“"Write only about those things you know well." Since then I have written only about Africa... He said, "Do not write for your publishers or for your imagined readers. Write only for yourself." This was something that I had learned for myself. Charles merely confirmed it for me. Now, when I sit down to write the first page of a novel, I never give a thought to who will eventually read it. He said, "Don't talk about your books with anybody, even me, until they are written." Until it is written a book is merely smoke on the wind. It can be blown away by a careless word. I write my books while other aspiring authors are talking theirs away. He said, "Dedicate yourself to your calling, but read widely and look at the world around you, travel and live your life to the full, so that you will always have something fresh to write about." It was advice I have taken very much to heart. I have made it part of my personal philosophy. When it is time to play, I play very hard. I travel and hunt and scuba dive and climb mountains and try to follow the advice of Rudyard Kipling: "Fill the unforgiving minute with sixty seconds’ worth of distance run." When it is time to write, I write with all my heart and all my mind.”
I certainly achieved a flying start with my first real book, The Marsh Lions (1982), co-authored with Brian Jackman, who at the time was an award-winning wildlife and travel correspondent with the prestigious Sunday Times. The Marsh Lions was based on my meticulous notes covering five years in the company of the Maasai Mara’s big cats that had been my obsession since childhood. It was Brian who tutored me in the rudiments of becoming a scribe: “You need structure: a beginning, middle and end”, he counselled. And it was Brian who helped temper my tendency to want to delve in to the finer details of animal behaviour at the expense of the narrative flow. He questioned whether I was writing for my chums at the Serengeti Research Centre at the expense of the general public, my primary audience. Learning to integrate the science with the narrative was something that took time for me to embrace.
Another person who played a pivotal role in making me believe I could become a writer was Harold Hayes, who for 17 years wrote for Esquire magazine, ten of them as editor. Hayes had written a natural history classic called The Last Place on Earth. In this, Hayes followed in the wake of Dr Bernhard Grzimek of Serengeti Shall Not Die fame as he cut a brisk pace across East Africa, searching for answers as to how man and beast can survive in a world where humans demand ever more space. He was a masterly storyteller, deftly juggling the different strands and balancing his own personal journey of discovery with details of his day-to-day existence, all the while unravelling the mysteries of science and cajoling sound bites from his human subjects. He made the story of the Serengeti a parable of life on earth, a catalyst encouraging me to try to see the bigger picture – the whole landscape, the one visible to the human eye as well as the landscape within.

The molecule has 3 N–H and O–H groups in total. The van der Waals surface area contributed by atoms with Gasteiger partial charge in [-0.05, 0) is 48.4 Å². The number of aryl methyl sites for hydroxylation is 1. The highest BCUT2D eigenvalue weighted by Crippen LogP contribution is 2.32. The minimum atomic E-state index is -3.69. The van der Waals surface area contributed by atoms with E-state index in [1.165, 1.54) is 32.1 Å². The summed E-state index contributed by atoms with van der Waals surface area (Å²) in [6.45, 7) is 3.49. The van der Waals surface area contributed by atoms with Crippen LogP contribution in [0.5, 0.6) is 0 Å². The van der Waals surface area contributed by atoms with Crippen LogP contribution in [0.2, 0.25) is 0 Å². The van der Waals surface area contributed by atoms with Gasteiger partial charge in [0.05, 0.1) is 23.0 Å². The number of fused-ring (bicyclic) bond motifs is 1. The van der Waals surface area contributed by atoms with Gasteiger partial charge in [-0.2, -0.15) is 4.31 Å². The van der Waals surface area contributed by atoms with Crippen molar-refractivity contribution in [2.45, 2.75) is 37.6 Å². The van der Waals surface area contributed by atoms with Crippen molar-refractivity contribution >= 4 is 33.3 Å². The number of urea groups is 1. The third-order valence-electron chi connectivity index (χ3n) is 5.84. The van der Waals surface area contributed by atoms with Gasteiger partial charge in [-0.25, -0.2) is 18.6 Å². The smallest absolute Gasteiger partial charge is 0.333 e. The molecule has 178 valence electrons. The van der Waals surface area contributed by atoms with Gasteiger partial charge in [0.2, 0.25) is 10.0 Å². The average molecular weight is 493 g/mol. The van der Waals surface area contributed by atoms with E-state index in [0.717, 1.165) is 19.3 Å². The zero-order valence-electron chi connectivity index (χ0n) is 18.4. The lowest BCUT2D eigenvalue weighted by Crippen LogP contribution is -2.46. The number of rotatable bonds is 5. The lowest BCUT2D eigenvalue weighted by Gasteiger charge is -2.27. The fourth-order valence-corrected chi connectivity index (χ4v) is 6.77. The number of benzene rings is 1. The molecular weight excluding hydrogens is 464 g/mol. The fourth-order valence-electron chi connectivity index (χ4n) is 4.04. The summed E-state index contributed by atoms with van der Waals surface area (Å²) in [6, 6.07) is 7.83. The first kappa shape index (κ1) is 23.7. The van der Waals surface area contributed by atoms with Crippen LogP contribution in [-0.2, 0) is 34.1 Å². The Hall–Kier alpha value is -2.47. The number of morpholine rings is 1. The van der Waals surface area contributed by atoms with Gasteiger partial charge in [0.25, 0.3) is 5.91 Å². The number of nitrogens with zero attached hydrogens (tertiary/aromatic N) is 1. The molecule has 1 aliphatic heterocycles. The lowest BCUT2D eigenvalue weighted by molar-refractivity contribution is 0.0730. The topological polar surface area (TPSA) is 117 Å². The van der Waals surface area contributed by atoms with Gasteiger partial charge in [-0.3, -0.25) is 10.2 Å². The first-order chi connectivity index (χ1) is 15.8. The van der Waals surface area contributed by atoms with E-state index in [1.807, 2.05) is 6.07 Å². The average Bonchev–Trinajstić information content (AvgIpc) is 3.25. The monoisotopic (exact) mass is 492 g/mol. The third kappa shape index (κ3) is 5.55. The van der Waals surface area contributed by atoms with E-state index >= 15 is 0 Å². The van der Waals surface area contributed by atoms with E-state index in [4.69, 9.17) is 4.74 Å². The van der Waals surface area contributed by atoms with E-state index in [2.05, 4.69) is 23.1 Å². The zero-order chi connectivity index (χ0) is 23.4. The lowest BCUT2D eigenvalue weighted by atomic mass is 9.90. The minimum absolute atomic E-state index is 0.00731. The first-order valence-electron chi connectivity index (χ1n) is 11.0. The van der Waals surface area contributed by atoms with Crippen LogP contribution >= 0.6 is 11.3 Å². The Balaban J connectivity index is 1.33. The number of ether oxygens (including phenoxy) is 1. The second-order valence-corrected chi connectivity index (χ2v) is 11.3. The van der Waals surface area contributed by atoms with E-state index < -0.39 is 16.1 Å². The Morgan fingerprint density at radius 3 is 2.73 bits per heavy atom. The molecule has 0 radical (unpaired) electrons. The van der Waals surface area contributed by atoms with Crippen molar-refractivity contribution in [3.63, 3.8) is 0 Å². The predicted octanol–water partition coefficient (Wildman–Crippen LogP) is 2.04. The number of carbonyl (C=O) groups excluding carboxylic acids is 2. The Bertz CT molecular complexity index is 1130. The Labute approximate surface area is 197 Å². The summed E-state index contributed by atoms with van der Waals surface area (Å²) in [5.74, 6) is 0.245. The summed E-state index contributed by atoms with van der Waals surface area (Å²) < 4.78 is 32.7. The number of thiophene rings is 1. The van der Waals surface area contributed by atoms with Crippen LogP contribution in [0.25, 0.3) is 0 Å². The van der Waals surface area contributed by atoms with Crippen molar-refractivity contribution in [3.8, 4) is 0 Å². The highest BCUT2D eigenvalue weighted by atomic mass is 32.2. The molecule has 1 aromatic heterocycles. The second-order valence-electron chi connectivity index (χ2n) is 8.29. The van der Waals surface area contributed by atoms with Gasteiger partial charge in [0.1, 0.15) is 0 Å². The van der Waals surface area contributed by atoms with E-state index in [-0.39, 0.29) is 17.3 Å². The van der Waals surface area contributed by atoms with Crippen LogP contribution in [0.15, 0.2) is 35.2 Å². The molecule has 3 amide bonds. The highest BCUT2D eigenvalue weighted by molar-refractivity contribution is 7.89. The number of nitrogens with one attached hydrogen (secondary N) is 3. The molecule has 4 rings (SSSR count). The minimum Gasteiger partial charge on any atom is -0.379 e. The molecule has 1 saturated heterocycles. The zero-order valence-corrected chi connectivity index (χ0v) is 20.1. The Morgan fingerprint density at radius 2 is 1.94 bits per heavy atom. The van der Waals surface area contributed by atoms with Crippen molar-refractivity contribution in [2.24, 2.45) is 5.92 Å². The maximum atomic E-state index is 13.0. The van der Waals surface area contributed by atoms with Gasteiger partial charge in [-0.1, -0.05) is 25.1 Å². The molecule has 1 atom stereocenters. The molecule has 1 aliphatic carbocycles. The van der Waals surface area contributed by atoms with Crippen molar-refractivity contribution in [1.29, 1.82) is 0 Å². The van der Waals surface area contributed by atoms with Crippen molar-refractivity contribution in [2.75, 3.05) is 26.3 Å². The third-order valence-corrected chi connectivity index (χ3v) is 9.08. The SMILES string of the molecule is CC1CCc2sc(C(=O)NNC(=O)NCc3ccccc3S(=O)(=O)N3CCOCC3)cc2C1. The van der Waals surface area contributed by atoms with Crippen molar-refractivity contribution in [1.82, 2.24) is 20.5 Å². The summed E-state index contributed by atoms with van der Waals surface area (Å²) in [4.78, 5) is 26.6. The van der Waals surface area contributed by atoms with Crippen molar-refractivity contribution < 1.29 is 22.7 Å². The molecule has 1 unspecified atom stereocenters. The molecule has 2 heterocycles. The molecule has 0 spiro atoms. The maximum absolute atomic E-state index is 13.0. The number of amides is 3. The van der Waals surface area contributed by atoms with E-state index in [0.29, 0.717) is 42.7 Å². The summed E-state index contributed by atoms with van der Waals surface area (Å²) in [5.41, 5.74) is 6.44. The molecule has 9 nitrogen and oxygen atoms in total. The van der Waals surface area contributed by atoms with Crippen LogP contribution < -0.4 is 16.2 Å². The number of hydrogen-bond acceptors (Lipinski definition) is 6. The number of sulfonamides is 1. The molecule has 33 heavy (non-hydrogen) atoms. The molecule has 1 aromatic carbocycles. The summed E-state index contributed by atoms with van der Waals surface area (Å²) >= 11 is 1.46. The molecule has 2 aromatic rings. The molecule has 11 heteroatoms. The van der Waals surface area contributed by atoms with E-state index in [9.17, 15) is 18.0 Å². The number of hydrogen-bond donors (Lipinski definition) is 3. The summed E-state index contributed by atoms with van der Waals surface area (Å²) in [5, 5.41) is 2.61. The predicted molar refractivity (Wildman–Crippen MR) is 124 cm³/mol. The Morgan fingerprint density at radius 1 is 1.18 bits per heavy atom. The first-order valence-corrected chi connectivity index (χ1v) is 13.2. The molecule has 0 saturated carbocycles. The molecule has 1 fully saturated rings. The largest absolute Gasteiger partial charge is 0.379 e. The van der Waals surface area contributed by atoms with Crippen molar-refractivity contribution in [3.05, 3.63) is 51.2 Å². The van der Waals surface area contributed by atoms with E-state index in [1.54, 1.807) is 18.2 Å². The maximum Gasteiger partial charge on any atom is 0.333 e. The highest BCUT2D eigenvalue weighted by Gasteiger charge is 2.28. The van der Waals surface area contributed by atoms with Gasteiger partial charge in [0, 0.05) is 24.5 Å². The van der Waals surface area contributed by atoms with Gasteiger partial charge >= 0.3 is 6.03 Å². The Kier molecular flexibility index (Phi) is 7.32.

The infamous moment with Kike © Jonathan Scott
I first met Hayes in Nairobi and then on one of his visits to the Maasai Mara while I was working on The Leopard’s Tale (1985). After the success of The Marsh Lions I was determined to author my next book on my own. Hayes was full of encouragement, saying that all I really needed to do was to write as I talked, with emotion as the essential ingredient binding the words together. He knew that I had a unique story unfolding right before my eyes. Listening each evening as we chatted around the campfire, witness to the excitement in my voice as I recounted what I had seen, he assured me that there was no reason to ask someone else to write the book for me. “This is your story as much as it is the leopards’. Draw on all your passion and love for your subject – own it.”And so I did.